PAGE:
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J Comp Pathol. 1986 Nov;96(6):645-57.

Pathogenesis of haemagglutinating encephalomyelitis virus (HEV) in mice experimentally infected by different routes.


Three-day-old suckling mice inoculated intracerebrally (i.c.) with the 67N strain of haemagglutinating encephalomyelitis virus (HEV) showed nervous signs and died. The virus was passaged 10 times in suckling mice and was designated the MB-67N strain. The pathogenesis of MB-67N was studied with various ages of mice and inoculation routes. All mice inoculated i.c. with a large dose of virus died regardless of age, although a smaller dose caused fatal infection only in suckling mice. By intranasal, intraperitoneal and subcutaneous inoculation, the virus also killed suckling mice under 16 days old, but not older mice, even with a large dose. The susceptibility of mice for the MB-67N strain was influenced by age and inoculation routes. High titres of virus were re-isolated from the brain of diseased mice after inoculation by any route, but not from other organs. Histologically, numerous areas of severe focal necrosis were produced in the cerebral cortex. Specific immuno-fluorescence and numerous viral particles were found in the cytoplasm of nerve cells by immuno-fluorescence staining and electron microscopy. These findings indicate that the MB-67N propagates mainly in the central nervous system and nerve cells serve as a main target of virus replication.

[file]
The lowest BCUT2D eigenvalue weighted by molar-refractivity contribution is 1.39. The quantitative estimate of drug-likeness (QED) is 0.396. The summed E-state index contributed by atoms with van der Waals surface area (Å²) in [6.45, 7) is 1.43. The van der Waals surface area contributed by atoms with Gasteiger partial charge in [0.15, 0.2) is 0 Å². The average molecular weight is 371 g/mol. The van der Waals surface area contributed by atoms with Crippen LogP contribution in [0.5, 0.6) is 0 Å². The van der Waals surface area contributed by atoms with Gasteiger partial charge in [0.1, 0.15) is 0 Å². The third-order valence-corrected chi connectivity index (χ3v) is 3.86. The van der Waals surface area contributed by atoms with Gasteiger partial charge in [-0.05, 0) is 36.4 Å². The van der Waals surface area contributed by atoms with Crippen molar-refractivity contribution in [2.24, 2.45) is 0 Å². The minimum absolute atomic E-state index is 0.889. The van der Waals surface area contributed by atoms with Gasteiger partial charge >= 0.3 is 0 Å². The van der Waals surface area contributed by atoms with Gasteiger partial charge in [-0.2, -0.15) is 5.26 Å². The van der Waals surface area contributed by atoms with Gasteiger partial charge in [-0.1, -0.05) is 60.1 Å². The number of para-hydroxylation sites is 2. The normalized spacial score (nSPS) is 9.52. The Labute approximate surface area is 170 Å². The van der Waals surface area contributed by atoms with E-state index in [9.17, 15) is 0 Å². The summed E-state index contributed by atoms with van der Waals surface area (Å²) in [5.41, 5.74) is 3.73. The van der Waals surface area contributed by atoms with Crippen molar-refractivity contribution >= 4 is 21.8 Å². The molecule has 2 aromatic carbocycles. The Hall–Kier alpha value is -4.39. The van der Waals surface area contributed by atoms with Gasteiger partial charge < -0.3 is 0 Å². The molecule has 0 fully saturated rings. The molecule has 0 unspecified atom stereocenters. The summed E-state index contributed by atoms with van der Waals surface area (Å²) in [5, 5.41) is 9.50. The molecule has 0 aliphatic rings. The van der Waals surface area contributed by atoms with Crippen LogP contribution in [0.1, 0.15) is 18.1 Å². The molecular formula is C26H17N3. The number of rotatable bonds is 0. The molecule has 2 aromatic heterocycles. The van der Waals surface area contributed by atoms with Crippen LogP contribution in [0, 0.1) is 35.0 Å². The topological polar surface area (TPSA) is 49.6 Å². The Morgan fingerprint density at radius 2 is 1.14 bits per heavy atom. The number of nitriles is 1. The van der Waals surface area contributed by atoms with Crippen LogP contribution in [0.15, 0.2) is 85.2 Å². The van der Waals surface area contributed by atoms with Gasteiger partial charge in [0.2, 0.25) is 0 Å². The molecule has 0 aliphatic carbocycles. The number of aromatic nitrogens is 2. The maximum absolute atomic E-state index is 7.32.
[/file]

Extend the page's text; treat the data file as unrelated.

[PubMed - indexed for MEDLINE]
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